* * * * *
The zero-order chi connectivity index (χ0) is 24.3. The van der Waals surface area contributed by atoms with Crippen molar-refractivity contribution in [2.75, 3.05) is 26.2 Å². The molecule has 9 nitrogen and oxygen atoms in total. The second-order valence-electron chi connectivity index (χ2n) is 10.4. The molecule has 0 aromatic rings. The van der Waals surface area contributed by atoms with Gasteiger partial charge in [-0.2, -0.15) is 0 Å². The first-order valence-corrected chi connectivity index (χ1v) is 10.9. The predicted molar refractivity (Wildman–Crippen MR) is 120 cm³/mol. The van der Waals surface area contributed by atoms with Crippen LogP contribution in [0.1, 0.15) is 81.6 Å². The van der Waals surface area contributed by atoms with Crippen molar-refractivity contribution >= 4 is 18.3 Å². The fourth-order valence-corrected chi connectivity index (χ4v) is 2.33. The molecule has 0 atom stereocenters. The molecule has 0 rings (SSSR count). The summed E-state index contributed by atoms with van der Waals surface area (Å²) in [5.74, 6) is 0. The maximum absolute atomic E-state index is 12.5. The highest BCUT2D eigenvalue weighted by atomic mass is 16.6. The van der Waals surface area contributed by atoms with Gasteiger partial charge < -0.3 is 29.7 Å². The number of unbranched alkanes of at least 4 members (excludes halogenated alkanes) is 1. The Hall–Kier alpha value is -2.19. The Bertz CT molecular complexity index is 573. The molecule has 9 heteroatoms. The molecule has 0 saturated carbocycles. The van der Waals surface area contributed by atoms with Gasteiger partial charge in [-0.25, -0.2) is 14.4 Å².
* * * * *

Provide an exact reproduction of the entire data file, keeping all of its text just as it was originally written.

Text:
The zero-order chi connectivity index (χ0) is 24.3. The van der Waals surface area contributed by atoms with Crippen molar-refractivity contribution in [2.75, 3.05) is 26.2 Å². The molecule has 9 nitrogen and oxygen atoms in total. The second-order valence-electron chi connectivity index (χ2n) is 10.4. The molecule has 0 aromatic rings. The van der Waals surface area contributed by atoms with Gasteiger partial charge in [-0.2, -0.15) is 0 Å². The first-order valence-corrected chi connectivity index (χ1v) is 10.9. The predicted molar refractivity (Wildman–Crippen MR) is 120 cm³/mol. The van der Waals surface area contributed by atoms with Crippen LogP contribution in [0.1, 0.15) is 81.6 Å². The van der Waals surface area contributed by atoms with Crippen molar-refractivity contribution >= 4 is 18.3 Å². The fourth-order valence-corrected chi connectivity index (χ4v) is 2.33. The molecule has 0 atom stereocenters. The molecule has 0 rings (SSSR count). The summed E-state index contributed by atoms with van der Waals surface area (Å²) in [5.74, 6) is 0. The maximum absolute atomic E-state index is 12.5. The highest BCUT2D eigenvalue weighted by atomic mass is 16.6. The van der Waals surface area contributed by atoms with Gasteiger partial charge < -0.3 is 29.7 Å². The number of unbranched alkanes of at least 4 members (excludes halogenated alkanes) is 1. The Hall–Kier alpha value is -2.19. The Bertz CT molecular complexity index is 573. The molecule has 9 heteroatoms. The molecule has 0 saturated carbocycles. The van der Waals surface area contributed by atoms with Gasteiger partial charge in [-0.25, -0.2) is 14.4 Å².